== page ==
The major in psychology with a concentration in human development seeks to enhance students’ understanding of human nature with an emphasis on human development across the life span from both a secular world view as well as a Christian perspective.
The program explores multiple perspectives of human nature, including cognitive, behavioral, biological, social-cultural, and spiritual. All students learn the skills necessary to conduct research and to carefully evaluate others’ research. The Psychology program prepares students for employment, especially in human service agencies, or for graduate study.
Psychology students apply class concepts in a wide range of field practicum settings. Barbara volunteered at the Mercy House Family Care Center, serving children and families transitioning out of homelessness and into stable housing.
Prerequisite: PSYD 366, PSYD 367. Explores the institution of the family from a multigenerational developmental perspective. Psychological, socio-cultural, and spiritual perspectives are also explored. Students will be introduced to family systems theory as a method of understanding family dynamics and to theoretical orientations of family therapy.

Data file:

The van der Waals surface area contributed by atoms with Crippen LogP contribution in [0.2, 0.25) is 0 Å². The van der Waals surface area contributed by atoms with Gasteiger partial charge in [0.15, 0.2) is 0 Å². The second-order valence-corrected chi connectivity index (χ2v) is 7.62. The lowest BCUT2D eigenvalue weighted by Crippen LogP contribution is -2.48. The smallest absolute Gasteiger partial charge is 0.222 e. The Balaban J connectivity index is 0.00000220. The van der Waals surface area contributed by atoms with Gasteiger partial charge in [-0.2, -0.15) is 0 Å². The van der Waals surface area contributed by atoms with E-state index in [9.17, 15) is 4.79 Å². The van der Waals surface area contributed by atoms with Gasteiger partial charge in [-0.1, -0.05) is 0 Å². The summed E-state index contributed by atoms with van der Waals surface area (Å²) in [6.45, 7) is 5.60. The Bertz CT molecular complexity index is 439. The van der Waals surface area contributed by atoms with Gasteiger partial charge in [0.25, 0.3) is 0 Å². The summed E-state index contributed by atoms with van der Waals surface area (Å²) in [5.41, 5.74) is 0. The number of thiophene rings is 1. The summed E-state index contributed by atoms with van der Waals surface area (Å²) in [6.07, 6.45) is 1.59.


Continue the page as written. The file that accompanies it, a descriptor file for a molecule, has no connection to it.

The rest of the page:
Prerequisite: PSYD 366, PSYD 367, PSYD 368, PSYD 370, PSYD 436, and senior standing. Students apply concepts learned in the major as a student intern/volunteer at a human services agency or research facility. All practicum sites must be approved by the Field Practicum Coordinator for the PS Psychology major prior to beginning the practicum. Students accrue hours over the course of the program; hours must be completed by the start date of the course. Students will accrue a minimum of 90 hours for 3 units of course credit. Coursework includes a written and oral presentation.